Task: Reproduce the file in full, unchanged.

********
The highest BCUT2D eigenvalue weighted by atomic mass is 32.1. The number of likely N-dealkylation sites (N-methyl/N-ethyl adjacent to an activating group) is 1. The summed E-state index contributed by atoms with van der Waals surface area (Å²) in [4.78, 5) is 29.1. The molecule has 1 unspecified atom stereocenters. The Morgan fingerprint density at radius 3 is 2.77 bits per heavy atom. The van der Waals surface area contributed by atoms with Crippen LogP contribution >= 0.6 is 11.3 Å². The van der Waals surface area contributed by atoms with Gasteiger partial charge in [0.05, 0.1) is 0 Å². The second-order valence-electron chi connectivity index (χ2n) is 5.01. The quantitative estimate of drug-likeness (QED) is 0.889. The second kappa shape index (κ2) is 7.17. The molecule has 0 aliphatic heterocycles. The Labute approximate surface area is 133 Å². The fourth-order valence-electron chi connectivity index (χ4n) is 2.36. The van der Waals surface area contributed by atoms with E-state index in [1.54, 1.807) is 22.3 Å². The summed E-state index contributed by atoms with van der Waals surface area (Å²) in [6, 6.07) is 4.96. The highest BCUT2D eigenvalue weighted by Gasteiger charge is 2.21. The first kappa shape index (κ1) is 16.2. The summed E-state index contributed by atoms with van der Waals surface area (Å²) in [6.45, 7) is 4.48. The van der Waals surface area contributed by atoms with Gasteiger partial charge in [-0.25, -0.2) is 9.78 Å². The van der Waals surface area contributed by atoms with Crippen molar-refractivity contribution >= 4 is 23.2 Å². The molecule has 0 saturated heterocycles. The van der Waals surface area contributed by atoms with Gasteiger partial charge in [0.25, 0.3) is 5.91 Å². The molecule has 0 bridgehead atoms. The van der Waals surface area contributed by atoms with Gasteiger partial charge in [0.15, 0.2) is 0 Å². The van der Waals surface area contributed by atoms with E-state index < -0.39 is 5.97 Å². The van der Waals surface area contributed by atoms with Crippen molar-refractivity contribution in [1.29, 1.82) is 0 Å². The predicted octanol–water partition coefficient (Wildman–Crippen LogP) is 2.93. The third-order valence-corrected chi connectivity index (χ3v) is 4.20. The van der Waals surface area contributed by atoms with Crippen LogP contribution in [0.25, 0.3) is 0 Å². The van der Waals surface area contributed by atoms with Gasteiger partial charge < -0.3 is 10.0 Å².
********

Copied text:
The highest BCUT2D eigenvalue weighted by atomic mass is 32.1. The number of likely N-dealkylation sites (N-methyl/N-ethyl adjacent to an activating group) is 1. The summed E-state index contributed by atoms with van der Waals surface area (Å²) in [4.78, 5) is 29.1. The molecule has 1 unspecified atom stereocenters. The Morgan fingerprint density at radius 3 is 2.77 bits per heavy atom. The van der Waals surface area contributed by atoms with Crippen LogP contribution >= 0.6 is 11.3 Å². The van der Waals surface area contributed by atoms with Gasteiger partial charge in [0.05, 0.1) is 0 Å². The second-order valence-electron chi connectivity index (χ2n) is 5.01. The quantitative estimate of drug-likeness (QED) is 0.889. The second kappa shape index (κ2) is 7.17. The molecule has 0 aliphatic heterocycles. The Labute approximate surface area is 133 Å². The fourth-order valence-electron chi connectivity index (χ4n) is 2.36. The van der Waals surface area contributed by atoms with E-state index in [1.54, 1.807) is 22.3 Å². The summed E-state index contributed by atoms with van der Waals surface area (Å²) in [6, 6.07) is 4.96. The highest BCUT2D eigenvalue weighted by Gasteiger charge is 2.21. The first kappa shape index (κ1) is 16.2. The summed E-state index contributed by atoms with van der Waals surface area (Å²) in [6.45, 7) is 4.48. The van der Waals surface area contributed by atoms with Gasteiger partial charge in [-0.25, -0.2) is 9.78 Å². The van der Waals surface area contributed by atoms with Crippen molar-refractivity contribution >= 4 is 23.2 Å². The molecule has 0 saturated heterocycles. The van der Waals surface area contributed by atoms with Gasteiger partial charge in [0.25, 0.3) is 5.91 Å². The molecule has 0 bridgehead atoms. The van der Waals surface area contributed by atoms with Gasteiger partial charge in [0.15, 0.2) is 0 Å². The van der Waals surface area contributed by atoms with E-state index < -0.39 is 5.97 Å². The van der Waals surface area contributed by atoms with Crippen molar-refractivity contribution in [1.29, 1.82) is 0 Å². The predicted octanol–water partition coefficient (Wildman–Crippen LogP) is 2.93. The third-order valence-corrected chi connectivity index (χ3v) is 4.20. The van der Waals surface area contributed by atoms with Crippen LogP contribution in [0.25, 0.3) is 0 Å². The van der Waals surface area contributed by atoms with Gasteiger partial charge < -0.3 is 10.0 Å².